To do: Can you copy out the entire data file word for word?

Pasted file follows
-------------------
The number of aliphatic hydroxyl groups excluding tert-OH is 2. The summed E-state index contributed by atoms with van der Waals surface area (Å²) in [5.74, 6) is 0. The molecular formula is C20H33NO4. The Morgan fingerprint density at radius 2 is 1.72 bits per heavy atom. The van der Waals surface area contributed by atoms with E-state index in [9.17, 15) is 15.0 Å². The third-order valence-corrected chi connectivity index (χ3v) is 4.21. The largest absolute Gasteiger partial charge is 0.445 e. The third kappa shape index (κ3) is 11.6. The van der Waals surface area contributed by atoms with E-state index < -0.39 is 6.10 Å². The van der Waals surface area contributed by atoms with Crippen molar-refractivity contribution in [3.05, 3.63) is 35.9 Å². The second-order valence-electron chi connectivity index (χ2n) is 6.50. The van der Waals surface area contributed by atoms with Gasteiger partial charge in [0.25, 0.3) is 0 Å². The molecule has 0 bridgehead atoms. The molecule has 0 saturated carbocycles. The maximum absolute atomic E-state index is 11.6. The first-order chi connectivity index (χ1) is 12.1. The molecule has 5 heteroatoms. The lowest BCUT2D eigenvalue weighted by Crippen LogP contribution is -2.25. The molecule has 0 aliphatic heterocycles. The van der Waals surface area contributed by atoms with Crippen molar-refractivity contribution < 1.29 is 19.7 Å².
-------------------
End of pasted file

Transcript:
The number of aliphatic hydroxyl groups excluding tert-OH is 2. The summed E-state index contributed by atoms with van der Waals surface area (Å²) in [5.74, 6) is 0. The molecular formula is C20H33NO4. The Morgan fingerprint density at radius 2 is 1.72 bits per heavy atom. The van der Waals surface area contributed by atoms with E-state index in [9.17, 15) is 15.0 Å². The third-order valence-corrected chi connectivity index (χ3v) is 4.21. The largest absolute Gasteiger partial charge is 0.445 e. The third kappa shape index (κ3) is 11.6. The van der Waals surface area contributed by atoms with E-state index < -0.39 is 6.10 Å². The van der Waals surface area contributed by atoms with Crippen molar-refractivity contribution in [3.05, 3.63) is 35.9 Å². The second-order valence-electron chi connectivity index (χ2n) is 6.50. The van der Waals surface area contributed by atoms with Gasteiger partial charge in [0.25, 0.3) is 0 Å². The molecule has 0 bridgehead atoms. The molecule has 0 saturated carbocycles. The maximum absolute atomic E-state index is 11.6. The first-order chi connectivity index (χ1) is 12.1. The molecule has 5 heteroatoms. The lowest BCUT2D eigenvalue weighted by Crippen LogP contribution is -2.25. The molecule has 0 aliphatic heterocycles. The van der Waals surface area contributed by atoms with Crippen molar-refractivity contribution < 1.29 is 19.7 Å².